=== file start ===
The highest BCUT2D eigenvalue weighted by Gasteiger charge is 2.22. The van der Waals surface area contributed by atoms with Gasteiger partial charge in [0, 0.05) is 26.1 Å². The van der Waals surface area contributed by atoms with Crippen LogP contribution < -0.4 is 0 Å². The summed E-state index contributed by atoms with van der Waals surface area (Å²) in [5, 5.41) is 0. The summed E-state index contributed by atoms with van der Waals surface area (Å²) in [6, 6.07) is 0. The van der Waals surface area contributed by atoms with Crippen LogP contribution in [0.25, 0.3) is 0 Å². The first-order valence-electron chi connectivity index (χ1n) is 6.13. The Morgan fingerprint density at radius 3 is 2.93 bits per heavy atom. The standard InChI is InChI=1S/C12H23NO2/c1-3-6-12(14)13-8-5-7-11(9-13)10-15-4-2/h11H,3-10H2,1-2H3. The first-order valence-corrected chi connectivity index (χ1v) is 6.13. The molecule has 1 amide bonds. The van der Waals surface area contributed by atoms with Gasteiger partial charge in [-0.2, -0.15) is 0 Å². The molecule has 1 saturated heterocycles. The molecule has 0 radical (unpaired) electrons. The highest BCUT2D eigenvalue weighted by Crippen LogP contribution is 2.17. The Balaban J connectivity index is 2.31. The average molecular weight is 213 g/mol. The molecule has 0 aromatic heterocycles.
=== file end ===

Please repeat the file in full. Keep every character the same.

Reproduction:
The highest BCUT2D eigenvalue weighted by Gasteiger charge is 2.22. The van der Waals surface area contributed by atoms with Gasteiger partial charge in [0, 0.05) is 26.1 Å². The van der Waals surface area contributed by atoms with Crippen LogP contribution < -0.4 is 0 Å². The summed E-state index contributed by atoms with van der Waals surface area (Å²) in [5, 5.41) is 0. The summed E-state index contributed by atoms with van der Waals surface area (Å²) in [6, 6.07) is 0. The van der Waals surface area contributed by atoms with Crippen LogP contribution in [0.25, 0.3) is 0 Å². The first-order valence-electron chi connectivity index (χ1n) is 6.13. The Morgan fingerprint density at radius 3 is 2.93 bits per heavy atom. The standard InChI is InChI=1S/C12H23NO2/c1-3-6-12(14)13-8-5-7-11(9-13)10-15-4-2/h11H,3-10H2,1-2H3. The first-order valence-corrected chi connectivity index (χ1v) is 6.13. The molecule has 1 amide bonds. The van der Waals surface area contributed by atoms with Gasteiger partial charge in [-0.2, -0.15) is 0 Å². The molecule has 1 saturated heterocycles. The molecule has 0 radical (unpaired) electrons. The highest BCUT2D eigenvalue weighted by Crippen LogP contribution is 2.17. The Balaban J connectivity index is 2.31. The average molecular weight is 213 g/mol. The molecule has 0 aromatic heterocycles.